James Mangold is a director who has carved out a niche of really good, classical Hollywood-type movies. He started out in the independent film world in the 90s, most notably with Copland, and has worked his way up to becoming one of this decade’s most powerful directors. His previous film to this, Logan, was a huge smash hit. He’s made Oscar-winners like Walk the Line, he’s done thrillers and westerns, and is just a rock-solid director despite not being amazing.
Ford v. Ferrari was a project that he was approached with almost a decade ago, keeping after it. After the success of Logan and the cancellation of his planned Patty Hearst movie, presumably he was in a position to make whatever he wanted. He was able to get it on film relatively quickly, and it’s one of those sports films that people who don’t care much about sports have definitely liked. The film has been retitled Le Mans ’66 in some territories including the UK.
Ferrari has been winning Le Mans over and over, leaving them in the dust, and Ford’s effort to buy Ferrari has not gone well. They hire a former race-car driver who is now a car designer, Carroll Shelby (Matt Damon), who had won the ’59 Le Mans race, one of the very first Americans to do so. Shelby wants the Brummie driver behind the wheel, Ken Miles (Christian Bale), who is a little eccentric and definitely not who the Ford Motor Company had in mind for their brand. From there it’s about them trying to build a Ford GT40 that can win. They go through different versions of it until they finalise on one that can compete, and they then have to navigate some bureaucracy to get the driver approved.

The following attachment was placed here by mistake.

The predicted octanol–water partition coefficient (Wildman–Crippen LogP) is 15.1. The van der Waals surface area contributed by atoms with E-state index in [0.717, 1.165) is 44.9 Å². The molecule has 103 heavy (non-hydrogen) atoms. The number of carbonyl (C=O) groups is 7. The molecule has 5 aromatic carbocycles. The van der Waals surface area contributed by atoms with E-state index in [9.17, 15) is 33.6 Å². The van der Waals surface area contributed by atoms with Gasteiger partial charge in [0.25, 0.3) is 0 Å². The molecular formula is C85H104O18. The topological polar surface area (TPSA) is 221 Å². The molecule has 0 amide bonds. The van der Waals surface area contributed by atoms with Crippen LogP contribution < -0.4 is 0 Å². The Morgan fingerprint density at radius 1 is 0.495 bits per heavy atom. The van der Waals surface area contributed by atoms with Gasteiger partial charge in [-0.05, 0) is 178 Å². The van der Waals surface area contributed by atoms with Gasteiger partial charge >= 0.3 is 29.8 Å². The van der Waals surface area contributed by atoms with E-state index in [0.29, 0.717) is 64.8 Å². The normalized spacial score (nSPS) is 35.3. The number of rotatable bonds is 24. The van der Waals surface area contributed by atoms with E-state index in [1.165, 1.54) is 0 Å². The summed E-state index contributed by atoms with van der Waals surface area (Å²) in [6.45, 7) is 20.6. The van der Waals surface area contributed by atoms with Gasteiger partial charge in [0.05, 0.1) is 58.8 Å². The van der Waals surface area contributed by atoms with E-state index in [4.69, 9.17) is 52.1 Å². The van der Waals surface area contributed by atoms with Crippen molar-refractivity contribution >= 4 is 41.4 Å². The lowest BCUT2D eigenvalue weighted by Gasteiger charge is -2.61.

The performances are really good. Bale is a bit over-rated in his part, as his accent is a bit all over the place. Playwright/actor Tracy Letts plays Henry Ford II and definitely brings out this guy who is very much in the shadow of his father, and has a ‘my way or the highway’ temper. Josh Lucas appears as the slimeball Ford vice-president.
It’s a well-made, workmanlike, mainstream blockbuster drama, with really excellent recreations of mid-60s L.A. and France. It has a bit more CGI than Once Upon a Time in … Hollywood, mainly for the crowd scenes. The racing scenes are great, mostly in-camera with some CGI enhancement. Cinematographer Phedon Papamichael started out doing films for Roger Corman, showing that it’s still the best film school anyone can get into—now he’s an Oscar nominee. Papamichael’s two main collaborators over the years have been Mangold and Alexander Payne; he also shot the cult oddity tv mini-series Wild Palms.
If you’re into racing, you’ll love the film, but even if you aren’t, it’s a solid and enjoyable watch. Ford v Ferrari also has a great soundtrack, including the Kingsmen, the Sonics, the Sparkles, Link Wray, The Byrds the Shadows of Knight and even Les Baxter—pretty awesome, as is the score by Marco Beltrami and Buck Sanders.
There’s only one extra, an hour-long documentary about the movie, plus the trailer.